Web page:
It’s five answers to five questions. Here we go…
1. Believable excuses for mental health days during Covid
This is an iteration on the ever-popular topic of what is/isn’t acceptable for “mental health days” (the colloquial usage, meaning “to prevent burn-out,” not for actual mental illness). I know from previous questions that you support the idea of taking 2-3 sick days per year without a physical illness (provided you don’t use a lot of other sick time and it doesn’t negatively impact coworkers).
In past years I’ve just told my manager that I don’t feel well, and since I work for a great company with reasonable managers and paid sick time it’s never been an issue.
However, I’m struggling with what to do during quarantine. We’re all working remotely. My manager knows that my family is being serious about social distancing so it’s unlikely that I’ve managed to catch a cold. If I vaguely tell him that I’m under the weather, he will be worried about me since we’re in a hotspot region for COVID.
I’m probably overthinking this, but what can I tell my manager if I need a sick day to recharge and deal with some accumulated stress? Is there a magical “specific yet vague” phrase I can use that won’t lead to follow-up questions about whether it’s COVID?
People are still getting sick with minor illnesses that aren’t Covid! But I can understand why you want to head off any possible concerns. I’d still stay vague — “not feeling well” — but add in something that makes it clear there’s no cause for alarm, like, “Nothing that resembles Covid, don’t worry.”
2. Talking about pumping in a male-dominated office
I’m a mom and have recently returned back to work and I am breastfeeding, so I need to pump during the day. I’m wondering if I’m breaking some sort of breastfeeding etiquette though.
For background, I am a blue collar project manager in a male-dominated field. I am the only woman in my office. Every time I mention I need to go pump, I get kind of uncomfortable glances from my colleagues. I wish I could just slip off, but sometimes they try to schedule meetings during my pump time and I’m in physical pain if I don’t pump on time. Additionally, I have to refrigerate my milk and pump parts in between washes, and I am given a wide berth whenever I have them.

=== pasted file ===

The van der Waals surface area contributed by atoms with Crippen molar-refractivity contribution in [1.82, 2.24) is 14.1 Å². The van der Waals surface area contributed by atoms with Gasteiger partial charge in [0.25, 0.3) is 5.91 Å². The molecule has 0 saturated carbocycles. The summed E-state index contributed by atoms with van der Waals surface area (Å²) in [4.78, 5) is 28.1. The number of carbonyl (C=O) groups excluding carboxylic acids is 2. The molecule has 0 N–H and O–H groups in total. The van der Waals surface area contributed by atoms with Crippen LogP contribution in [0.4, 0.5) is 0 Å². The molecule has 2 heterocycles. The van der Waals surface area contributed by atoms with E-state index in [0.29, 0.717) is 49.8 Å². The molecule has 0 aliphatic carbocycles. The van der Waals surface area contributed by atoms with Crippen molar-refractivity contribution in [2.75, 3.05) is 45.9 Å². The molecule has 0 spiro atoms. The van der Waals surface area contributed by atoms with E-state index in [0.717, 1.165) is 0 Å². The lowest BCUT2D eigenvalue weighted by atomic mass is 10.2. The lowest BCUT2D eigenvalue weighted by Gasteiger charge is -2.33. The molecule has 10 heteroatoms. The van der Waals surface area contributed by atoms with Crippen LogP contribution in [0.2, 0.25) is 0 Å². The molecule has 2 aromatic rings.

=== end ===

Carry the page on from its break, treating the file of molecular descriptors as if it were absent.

Is this a case of the men in my office being uncomfortable around the pumping or am I being too overt with it? I am not shy about, “Sorry, I have to go pump, I’ll be back in 15 minutes.” But I am getting a reaction from them as if it’s a gross bodily function. Is this something I need to adjust the way I’m presenting it?
There’s nothing wrong with what you’re doing. You’re being matter-of-fact about something that you should be able to be matter-of-fact about. This is not equivalent to over-sharing about your plans for, say, a toilet visit.
But given that your male coworkers are reacting squeamishly, you have two options. You can continue what you’re doing, figuring that it’s their problem, not yours — which it is. That’s the ideal solution; you shouldn’t need to tiptoe around their weirdly delicate sensibilities. But if your sense is that their squeamishness could ultimately cause issues for you professionally, the more practical calculation might be to be more circumspect (“I have a conflict I can’t move then” vs “I need to pump then”) — not because you should have to, but as a nod to the reality of your office’s outdated mores.
So it really comes down to how much your male coworkers’ discomfort will or won’t affect your ease in working with them and getting the outcomes you want, weighted by how important it is to you to stand on principle. (For some people that might be very important, and for others less so.) But if the question is whether you’re doing something wrong, the answer is no.
3. My company laid people off and then immediately re-hired someone for the same job
The company I work for has been in massive growth mode for a few years, but when COVID hit, two people in my department of 20 were laid off — one who’d been around for a year, the other for three years. Three days later, a new employee started in the department in an identical role to the people who had been laid off. Our manager acknowledged that the optics were bad, but stated that the new guy’s hiring “had been in the works for a while.”
While neither of the people laid off would be described as a “rock star,” they were at least both overall competent and independent workers. I would have thought that it would generally be better to rescind an offer than to lay someone off right before bringing someone new on-board.
I’ve been remote so I haven’t met the new guy face-to-face yet, and I haven’t had to work with him directly so far, but I’m struggling with how to keep my resentment out of it when we do share a project. I recognize that it’s my boss and grandboss (not the new guy) who are responsible for the decision, but I can’t figure out how to express my problem with this to them either.